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A Nod to Mod in Hollywood Hills

March 19, 2018

Los Angeles’ new Kimpton Everly Hotel celebrates its local roots while incorporating mid-century design elements.

Those who want to escape the hustle and bustle of the L.A. scene have a new place to lay low with the opening of the Kimpton Everly Hotel located in the heart of Hollywood Hills. This spacious, laid-back hospitality venue designed by award-winning architecture and design firm Rottet Studio is filled with light and celebrates both local influences and mid-century modern design.

“The goal of the project was to capture the spirit of Beachwood Canyon, which is a neighboring area in central L.A. enclaves with mid-century roots,” said Ginny Hightower, founder of Hightower Collaborative Design. Prior to establishing her namesake firm, Hightower was a member of the project team at Rottet Studio during the Everly Hotel’s construction.

“It’s literally right up the street from Hollywood,” she continued. “The design translates into the physical space because the architecture reflects the contemporary design that’s unique to L.A., but the interior decor, art, and textures still maintain a really inviting atmosphere to capture that sort of mid-century, young Hollywood/Beachwood Canyon attitude.”

Art-filled public spaces and lush landscaping invite visitors to take refuge from the clamor of the surrounding neighborhood, while guest rooms offer stunning views of the L.A. skyline or of the iconic Hollywood sign.

The hotel’s ground floor restaurant and cafe, Jane Q, features unobstructed outdoor views through double-height atrium windows, while striking lighting fixtures from Brendan Ravenhill accentuate the restaurant space with its lofty ceilings.

In a recent interview with i+s Hightower described the unique details of Jane Q and how the lighting helped enhance the views of the spacious eatery.

interiors+sources: What are some of the architectural and design details that make the public spaces within the Everly Hotel so unique?

Ginny Hightower: The major design feature of the project is the ceiling height. The hotel is positioned on a hill, so at one point when you enter into the cafe you have these 27-foot-high ceilings and then it’s pretty much an open space to the second floor. You have these massive spaces with floor-to-ceiling windows on the south and the west sides that have very simple, steel mullions in a big grid pattern. That’s a really big design feature.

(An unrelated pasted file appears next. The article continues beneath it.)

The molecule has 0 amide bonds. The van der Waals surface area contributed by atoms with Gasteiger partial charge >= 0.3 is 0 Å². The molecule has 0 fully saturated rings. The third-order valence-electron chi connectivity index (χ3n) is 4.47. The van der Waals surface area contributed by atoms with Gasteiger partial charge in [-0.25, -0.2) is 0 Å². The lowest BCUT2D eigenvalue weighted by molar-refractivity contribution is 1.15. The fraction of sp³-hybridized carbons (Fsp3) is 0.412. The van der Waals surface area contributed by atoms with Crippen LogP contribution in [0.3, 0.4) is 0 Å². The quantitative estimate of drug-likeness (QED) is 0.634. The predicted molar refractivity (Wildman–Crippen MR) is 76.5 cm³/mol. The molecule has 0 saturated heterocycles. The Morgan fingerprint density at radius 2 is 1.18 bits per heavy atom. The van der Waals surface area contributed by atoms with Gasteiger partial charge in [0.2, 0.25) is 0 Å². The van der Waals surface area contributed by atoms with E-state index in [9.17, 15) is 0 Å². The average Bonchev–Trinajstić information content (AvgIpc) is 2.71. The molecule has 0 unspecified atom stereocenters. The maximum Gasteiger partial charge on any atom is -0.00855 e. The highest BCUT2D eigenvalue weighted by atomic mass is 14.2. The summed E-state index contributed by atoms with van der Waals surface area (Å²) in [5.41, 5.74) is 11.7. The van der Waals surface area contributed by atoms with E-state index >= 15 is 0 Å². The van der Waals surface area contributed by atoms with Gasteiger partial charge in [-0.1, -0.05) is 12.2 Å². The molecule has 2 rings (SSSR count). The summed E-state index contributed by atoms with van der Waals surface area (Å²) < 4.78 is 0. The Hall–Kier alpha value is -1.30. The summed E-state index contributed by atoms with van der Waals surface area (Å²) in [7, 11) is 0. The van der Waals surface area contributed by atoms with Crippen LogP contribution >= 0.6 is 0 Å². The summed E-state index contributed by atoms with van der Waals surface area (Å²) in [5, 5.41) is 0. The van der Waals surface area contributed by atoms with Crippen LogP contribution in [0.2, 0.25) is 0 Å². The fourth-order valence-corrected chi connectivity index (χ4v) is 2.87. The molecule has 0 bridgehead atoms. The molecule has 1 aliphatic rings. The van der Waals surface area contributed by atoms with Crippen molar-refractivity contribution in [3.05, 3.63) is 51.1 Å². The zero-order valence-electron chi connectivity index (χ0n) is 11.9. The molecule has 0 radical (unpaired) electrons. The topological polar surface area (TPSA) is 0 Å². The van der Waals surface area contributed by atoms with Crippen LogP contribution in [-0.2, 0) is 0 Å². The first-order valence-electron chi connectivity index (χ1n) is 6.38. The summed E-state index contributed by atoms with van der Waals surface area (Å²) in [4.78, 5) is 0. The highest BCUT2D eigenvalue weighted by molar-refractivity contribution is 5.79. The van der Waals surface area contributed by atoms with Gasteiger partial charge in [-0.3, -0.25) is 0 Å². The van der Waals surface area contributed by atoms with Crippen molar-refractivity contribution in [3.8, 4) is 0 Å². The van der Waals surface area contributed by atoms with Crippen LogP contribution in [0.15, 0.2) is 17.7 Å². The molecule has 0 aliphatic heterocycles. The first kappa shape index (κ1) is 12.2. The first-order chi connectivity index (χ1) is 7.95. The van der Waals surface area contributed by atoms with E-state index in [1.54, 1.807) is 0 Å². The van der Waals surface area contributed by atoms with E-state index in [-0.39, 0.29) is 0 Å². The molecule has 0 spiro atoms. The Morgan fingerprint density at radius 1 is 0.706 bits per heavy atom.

To bring in some more wood elements in the cafe, we have these clamshell shutters that open and close at angles. Some of them are full height on the windows and then some are actually suspended in air in position, so it makes it a little bit warmer in that massive space.

i+s: What led you to specify Brendan Ravenhill’s Church Family fixtures as a solution for the Jane Q restaurant?

gh: The design team actually saw the Brendan Ravenhill Church [fixtures] at ICFF last year and they were suspended in a way that was really unique with these tiered looks to them. But what we really liked about the studio, and led us to choose it, was that it is based in L.A., which was something that we were drawn to [with] such an L.A.-centric project. Then the material that they used [was appealing]—the minimalist way they combined “mid-century meets contemporary design” that really fit with the overall aesthetic of the property.

Need More Mod?

Michael Anastassiades: Arrangements

Completely customizable, the collection features nine fixture elements composed of aluminum and LEDs. Each element can be arranged and rearranged to create a multitude of combinations.

i+s: Was this an off-the-shelf product or a custom design for the project?

gh: It’s a little bit of both. The beauty of the Church Family is that it can be fully customizable. We ended up having these pendants—it was a triangular piece with three bulbs on each that we then stacked in groups of three. We had four of these pendants hanging in the cafe splitting three on one side of the column and one on the other. The three on the one side of the column are situated over this 18-foot-long marble table with brass inlays and a custom base made by another local L.A. metalworker.

They hang at different heights, so they average around a 20-foot-long drop from the ceiling, which is super challenging for installation. So that’s how it’s customizable—hanging them at different heights; we can spread them out and arrange them how we need. Also, they’re just very sculptural in nature, and it feels as if they were made specifically for this cafe even though it is one of their off-the-shelf items.

i+s: How does the lighting enhance or work within the space overall?

gh: I would say that it draws attention to the height of the room since it’s suspended at such a length, but it doesn’t really impede upon the design of the space.

You’ve got this simple cord that almost disappears and then you see the beauty of the actual fixture hovering over the large communal tables that really brings the light down to where it needs to be, especially in the evening.

There’s so much natural light during the day but at nighttime, it’s just the perfect accent to allow guests to communicate with the design of this piece but then also kind of look up and take in the beauty of such a giant room.

About the Author

Robert Nieminen | Chief Content Director

Robert Nieminen is the Chief Content Director of Architectural Products, BUILDINGS and i+s. He is an award-winning writer with more than 20 years of experience reporting on the architecture and design industry.

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